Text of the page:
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Perl Language Reference Manual
by Larry Wall and others
Paperback (6"x9"), 724 pages
ISBN 9781906966027
RRP £29.95 ($39.95)

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sort SUBNAME LIST

sort BLOCK LIST

sort LIST

In list context, this sorts the LIST and returns the sorted list value. In scalar context, the behaviour of sort() is undefined.

If SUBNAME or BLOCK is omitted, sorts in standard string comparison order. If SUBNAME is specified, it gives the name of a subroutine that returns an integer less than, equal to, or greater than 0, depending on how the elements of the list are to be ordered. (The <=> and cmp operators are extremely useful in such routines.) SUBNAME may be a scalar variable name (unsubscripted), in which case the value provides the name of (or a reference to) the actual subroutine to use. In place of a SUBNAME, you can provide a BLOCK as an anonymous, in-line sort subroutine.

If the subroutine's prototype is ($$), the elements to be compared are passed by reference in @_, as for a normal subroutine. This is slower than unprototyped subroutines, where the elements to be compared are passed into the subroutine as the package global variables $a and $b (see example below). Note that in the latter case, it is usually counter-productive to declare $a and $b as lexicals.

The values to be compared are always passed by reference and should not be modified.

You also cannot exit out of the sort block or subroutine using any of the loop control operators described in 4 or with goto.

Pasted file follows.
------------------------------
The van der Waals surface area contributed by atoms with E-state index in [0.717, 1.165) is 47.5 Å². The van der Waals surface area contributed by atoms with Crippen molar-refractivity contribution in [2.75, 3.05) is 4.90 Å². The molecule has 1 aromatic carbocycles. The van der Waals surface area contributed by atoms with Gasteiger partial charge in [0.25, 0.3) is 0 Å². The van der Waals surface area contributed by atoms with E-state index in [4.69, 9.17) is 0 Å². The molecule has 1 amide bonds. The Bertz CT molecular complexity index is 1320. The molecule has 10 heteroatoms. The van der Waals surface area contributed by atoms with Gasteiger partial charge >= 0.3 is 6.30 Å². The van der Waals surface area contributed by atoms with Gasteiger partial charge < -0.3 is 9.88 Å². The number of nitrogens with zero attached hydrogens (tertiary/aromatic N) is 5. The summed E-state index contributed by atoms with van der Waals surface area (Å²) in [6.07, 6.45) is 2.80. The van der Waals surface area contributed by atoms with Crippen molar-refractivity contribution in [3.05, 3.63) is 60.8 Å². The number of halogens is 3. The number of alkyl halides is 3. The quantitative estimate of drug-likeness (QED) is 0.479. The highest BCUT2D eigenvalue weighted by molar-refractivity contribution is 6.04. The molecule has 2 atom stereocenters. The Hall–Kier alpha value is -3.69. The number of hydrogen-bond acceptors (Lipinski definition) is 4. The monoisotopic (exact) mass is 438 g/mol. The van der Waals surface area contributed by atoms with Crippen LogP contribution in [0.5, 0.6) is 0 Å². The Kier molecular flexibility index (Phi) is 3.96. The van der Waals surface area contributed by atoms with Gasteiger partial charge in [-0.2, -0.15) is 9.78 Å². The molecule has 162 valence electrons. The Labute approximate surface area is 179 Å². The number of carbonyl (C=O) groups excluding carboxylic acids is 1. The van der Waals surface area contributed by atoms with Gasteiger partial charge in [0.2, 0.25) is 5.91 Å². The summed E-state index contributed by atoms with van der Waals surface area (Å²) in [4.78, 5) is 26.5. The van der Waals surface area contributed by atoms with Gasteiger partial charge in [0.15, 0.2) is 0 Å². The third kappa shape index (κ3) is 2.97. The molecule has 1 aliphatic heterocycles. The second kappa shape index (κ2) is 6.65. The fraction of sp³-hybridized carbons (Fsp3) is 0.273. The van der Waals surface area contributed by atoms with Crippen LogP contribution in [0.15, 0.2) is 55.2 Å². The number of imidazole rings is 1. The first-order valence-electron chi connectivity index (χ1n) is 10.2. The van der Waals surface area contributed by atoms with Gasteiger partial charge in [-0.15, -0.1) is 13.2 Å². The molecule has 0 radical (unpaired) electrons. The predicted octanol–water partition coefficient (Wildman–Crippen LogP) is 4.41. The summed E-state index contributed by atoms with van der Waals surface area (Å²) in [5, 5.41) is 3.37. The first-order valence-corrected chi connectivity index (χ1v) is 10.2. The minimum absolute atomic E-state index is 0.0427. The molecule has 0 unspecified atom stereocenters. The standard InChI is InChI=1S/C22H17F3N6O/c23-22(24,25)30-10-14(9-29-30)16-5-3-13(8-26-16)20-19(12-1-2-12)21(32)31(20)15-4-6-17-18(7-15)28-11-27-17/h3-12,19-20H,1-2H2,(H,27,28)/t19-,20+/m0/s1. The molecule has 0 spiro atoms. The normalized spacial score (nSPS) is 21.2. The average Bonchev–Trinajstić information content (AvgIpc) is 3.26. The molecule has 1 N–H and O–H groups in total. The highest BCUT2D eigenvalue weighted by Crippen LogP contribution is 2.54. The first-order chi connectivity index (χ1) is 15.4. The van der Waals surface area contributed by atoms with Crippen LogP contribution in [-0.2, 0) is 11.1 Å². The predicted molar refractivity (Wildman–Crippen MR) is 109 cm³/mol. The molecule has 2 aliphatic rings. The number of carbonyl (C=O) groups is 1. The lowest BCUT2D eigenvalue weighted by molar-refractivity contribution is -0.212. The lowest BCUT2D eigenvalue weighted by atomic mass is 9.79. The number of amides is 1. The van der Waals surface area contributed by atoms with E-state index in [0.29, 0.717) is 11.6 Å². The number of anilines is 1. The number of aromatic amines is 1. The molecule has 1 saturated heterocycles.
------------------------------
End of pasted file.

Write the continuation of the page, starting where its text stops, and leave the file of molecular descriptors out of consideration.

When use locale is in effect, sort LIST sorts LIST according to the current collation locale. See "Perl locale handling (internationalization and localization)" (perllocale) in the Perl Unicode and Locales Manual.

sort() returns aliases into the original list, much as a for loop's index variable aliases the list elements. That is, modifying an element of a list returned by sort() (for example, in a foreach, map or grep) actually modifies the element in the original list. This is usually something to be avoided when writing clear code.

Perl 5.6 and earlier used a quicksort algorithm to implement sort. That algorithm was not stable, and could go quadratic. (A stable sort preserves the input order of elements that compare equal. Although quicksort's run time is O(NlogN) when averaged over all arrays of length N, the time can be O(N**2), quadratic behavior, for some inputs.) In 5.7, the quicksort implementation was replaced with a stable mergesort algorithm whose worst-case behavior is O(NlogN). But benchmarks indicated that for some inputs, on some platforms, the original quicksort was faster. 5.8 has a sort pragma for limited control of the sort. Its rather blunt control of the underlying algorithm may not persist into future Perls, but the ability to characterize the input or output in implementation independent ways quite probably will. See the sort pragma ("Perl pragma to control sort() behaviour" (sort) in the Perl Library Reference Manual (Volume 1)).

Examples:

# sort lexically
@articles = sort @files;
# same thing, but with explicit sort routine
@articles = sort {$a cmp $b} @files;
# now case-insensitively
@articles = sort {uc($a) cmp uc($b)} @files;
# same thing in reversed order
@articles = sort {$b cmp $a} @files;
# sort numerically ascending
@articles = sort {$a <=> $b} @files;
# sort numerically descending
@articles = sort {$b <=> $a} @files;